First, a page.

Against this backdrop, conservationists, commercial urchin harvesters, scientists and private interests are coming together with an unusual plan: Pay underemployed red sea urchin divers to collect the shrivelled, but living, purple sea urchins and transfer them to carefully tended urchin "ranches" to be fattened up for sale to seafood markets around the world.

One company, Urchinomics, is already working on urchin ranching projects in Japan, Canada and California and sees a future where the overwhelming demand for wild urchin roe is replaced by a taste for human-raised purple urchins collected from the seafloor, allowing kelp forests to rebound.

"We're turning an ecological problem into an ecological opportunity and an economic opportunity," said Brian Takeda, the Urchinomics CEO. "It's the first time we've ever had an economic incentive to get these destructive urchins out of the water."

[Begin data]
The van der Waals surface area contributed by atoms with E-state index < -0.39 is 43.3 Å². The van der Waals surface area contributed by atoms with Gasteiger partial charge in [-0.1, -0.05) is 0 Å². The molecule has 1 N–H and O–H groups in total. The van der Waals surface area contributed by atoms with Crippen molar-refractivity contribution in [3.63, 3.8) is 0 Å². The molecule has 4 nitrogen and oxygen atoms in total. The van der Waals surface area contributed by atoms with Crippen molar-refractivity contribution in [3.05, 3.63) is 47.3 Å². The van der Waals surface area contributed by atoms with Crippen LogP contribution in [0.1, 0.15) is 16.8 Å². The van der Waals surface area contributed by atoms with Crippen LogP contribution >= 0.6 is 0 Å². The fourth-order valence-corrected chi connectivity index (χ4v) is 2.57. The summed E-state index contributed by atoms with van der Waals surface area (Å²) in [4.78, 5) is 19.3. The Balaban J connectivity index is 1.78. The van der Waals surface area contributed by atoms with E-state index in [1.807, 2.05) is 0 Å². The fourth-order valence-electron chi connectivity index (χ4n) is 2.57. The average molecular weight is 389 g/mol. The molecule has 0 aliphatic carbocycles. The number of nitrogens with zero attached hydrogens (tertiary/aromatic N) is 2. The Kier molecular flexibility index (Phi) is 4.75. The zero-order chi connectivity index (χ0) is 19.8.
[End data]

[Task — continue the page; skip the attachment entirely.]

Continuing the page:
In Oregon, red urchin divers are a tiny artisanal collective, but they are also exploring ways to try to turn the glut of destructive purple urchins to their advantage. Oregon's urchin fishery had a boom year last year, when red urchins were scarce in California but before their purple cousins had spread north. Now, they are also hurting.

Rumrill, the shellfish expert from Oregon, supports efforts to harvest excess urchins but strikes a less optimistic note when it comes to saving the kelp.

"That's a promising technique. But we shouldn't fool ourselves into thinking that we're going to solve this large-scale ecological problem, this literal perfect storm of events, by eating our way out," he said. "It's just too big a problem."


To encourage thoughtful and respectful conversations, first and last names will appear with each submission to CBC/Radio-Canada's online communities (except in children and youth-oriented communities). Pseudonyms will no longer be permitted.

By submitting a comment, you accept that CBC has the right to reproduce and publish that comment in whole or in part, in any manner CBC chooses. Please note that CBC does not endorse the opinions expressed in comments. Comments on this story are moderated according to our Submission Guidelines. Comments are welcome while open. We reserve the right to close comments at any time.

Become a CBC Member

Join the conversationCreate account

Already have an account?